The sale of school uniforms started in Pinar del Rio this morning, a moment eagerly awaited by parents and students at different levels of education where the satisfaction of having a new outfit mixes with the frustrations of long lines and the problems with sizes.
A few days ago the Ministry of Education and the Ministry Domestic Trade reported that the pennant will be raised for the sale of uniforms on Wednesday. Unlike other years, this time the sales haven’t started in the capital. The provinces of Ciego de Ávila, Villa Clara, Guantánamo and Pinar del Río are leading off and the other regions of the country will be added throughout the month of June.
The news wouldn’t be significant if it weren’t that in recent decades the purchase of school uniforms has been an agonizing process for Cuban families. The national newspapers are obliged to publish a schedule of the sales and the rules governing them: a voucher with the student’s name, their town, province, school, gender and grade, authorizes the purchase of a school uniform.
Even the central store, La Capitana on Maximo Gomez Street, has come to 14ymedio to learn people’s opinions. Some two hundred mothers and grandmothers, as confirmed by this newspaper, are outside and inside the store. The line started forming yesterday afternoon.
The uniform for elementary school costs 9 Cuban pesos (CUP), and can be bought by students in the first, second, third, fourth and sixth grades, or those starting this level; while the junior high uniform costs 22.50 CUP for boys and 15.50 for girls. This year they’ve extended the possibility to grades that previously didn’t receive the so-called “uniform voucher.”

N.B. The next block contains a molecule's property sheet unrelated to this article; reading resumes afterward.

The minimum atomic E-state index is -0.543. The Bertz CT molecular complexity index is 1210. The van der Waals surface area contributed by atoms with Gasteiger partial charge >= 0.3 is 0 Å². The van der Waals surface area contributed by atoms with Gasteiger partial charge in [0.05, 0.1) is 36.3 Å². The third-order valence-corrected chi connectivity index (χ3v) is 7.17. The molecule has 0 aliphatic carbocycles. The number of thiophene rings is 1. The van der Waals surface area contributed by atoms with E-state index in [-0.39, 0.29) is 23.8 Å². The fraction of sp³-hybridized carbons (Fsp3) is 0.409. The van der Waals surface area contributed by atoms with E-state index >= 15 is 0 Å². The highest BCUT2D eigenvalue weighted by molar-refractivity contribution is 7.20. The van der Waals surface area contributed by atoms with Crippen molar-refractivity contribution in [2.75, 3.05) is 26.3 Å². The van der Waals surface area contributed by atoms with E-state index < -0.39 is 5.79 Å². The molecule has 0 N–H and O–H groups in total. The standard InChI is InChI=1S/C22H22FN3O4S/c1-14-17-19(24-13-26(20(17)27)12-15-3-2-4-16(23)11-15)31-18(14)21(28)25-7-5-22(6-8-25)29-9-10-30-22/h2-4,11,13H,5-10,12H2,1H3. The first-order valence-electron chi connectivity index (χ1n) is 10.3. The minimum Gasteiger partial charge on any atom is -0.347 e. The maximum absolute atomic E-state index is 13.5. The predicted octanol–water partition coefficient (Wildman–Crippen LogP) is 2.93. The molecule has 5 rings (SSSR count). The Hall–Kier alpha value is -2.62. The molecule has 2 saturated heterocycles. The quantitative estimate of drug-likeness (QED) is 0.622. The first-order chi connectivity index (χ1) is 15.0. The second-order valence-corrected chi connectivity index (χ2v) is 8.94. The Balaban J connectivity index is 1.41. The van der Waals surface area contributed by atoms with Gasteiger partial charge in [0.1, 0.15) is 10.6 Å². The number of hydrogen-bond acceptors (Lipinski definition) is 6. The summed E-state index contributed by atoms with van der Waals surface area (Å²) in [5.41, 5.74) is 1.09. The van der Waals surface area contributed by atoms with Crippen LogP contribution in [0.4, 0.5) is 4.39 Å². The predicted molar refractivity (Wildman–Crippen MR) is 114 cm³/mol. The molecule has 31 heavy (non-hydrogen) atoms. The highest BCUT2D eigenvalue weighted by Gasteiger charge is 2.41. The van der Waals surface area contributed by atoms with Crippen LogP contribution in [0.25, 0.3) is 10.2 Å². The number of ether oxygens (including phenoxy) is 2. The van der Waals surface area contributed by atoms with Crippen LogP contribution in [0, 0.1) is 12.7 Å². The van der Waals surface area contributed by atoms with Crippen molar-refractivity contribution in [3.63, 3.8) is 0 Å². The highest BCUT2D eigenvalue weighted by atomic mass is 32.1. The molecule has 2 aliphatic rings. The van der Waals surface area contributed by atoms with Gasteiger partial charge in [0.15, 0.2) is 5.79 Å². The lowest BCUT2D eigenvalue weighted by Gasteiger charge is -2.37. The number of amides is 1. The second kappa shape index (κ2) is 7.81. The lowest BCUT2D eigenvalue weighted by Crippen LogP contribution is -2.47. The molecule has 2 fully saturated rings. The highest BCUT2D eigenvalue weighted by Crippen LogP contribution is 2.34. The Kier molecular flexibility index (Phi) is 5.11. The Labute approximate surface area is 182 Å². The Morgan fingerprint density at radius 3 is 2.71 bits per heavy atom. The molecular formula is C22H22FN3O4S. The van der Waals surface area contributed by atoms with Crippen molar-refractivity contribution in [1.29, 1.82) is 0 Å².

A similar policy was followed for junior high, high school and other educational levels.
Migdalia Herrera, with an eight-year-old son in elementary school, says she’s been there since last night. “I don’t want what happened in other years, when the medium sizes didn’t come, and I had to alter the shirt and the shorts,” she said. The main complaint of those who have already purchased uniforms is centered on the availability of “too few sizes for small or thin children.”
Another seller, The Sensation on Martí Street, also in Pinar del Rio, came to 14ymedio to ask about the “problem with sizes.” Assuncion Valdez has twin granddaughters who are starting in kindergarten. “Fortunately, I’m a good seamstress, because these skirts need to be taken in a lot at the sides,” she says while showing the uniforms she’d already bought.
The parallel path
Outside the stores where they’re selling the uniforms are resellers. A blouse for junior high students costs around 50 CUP in this informal market, almost ten times the price in the subsidized market. Many parents are forced to buy illegally because the school uniforms wear out or their teenage children grow too fast.
Not only reselling helps alleviate the shortage of uniforms; a new phenomenon is expanding: importing these garments made abroad. Given the high demand on the island, some stores located in Miami, Florida offer almost identical – and better quality – copies of Cuban school uniforms. “My daughter said to me, ‘Mommy, I want a new uniform,’ and I have to ask my sister who lives in the North,” says Lilian Herrera, with a daughter in the third grade.
Similar scenes and comments are being repeated today in Ciego de Ávila, Villa Clara and Guantánamo.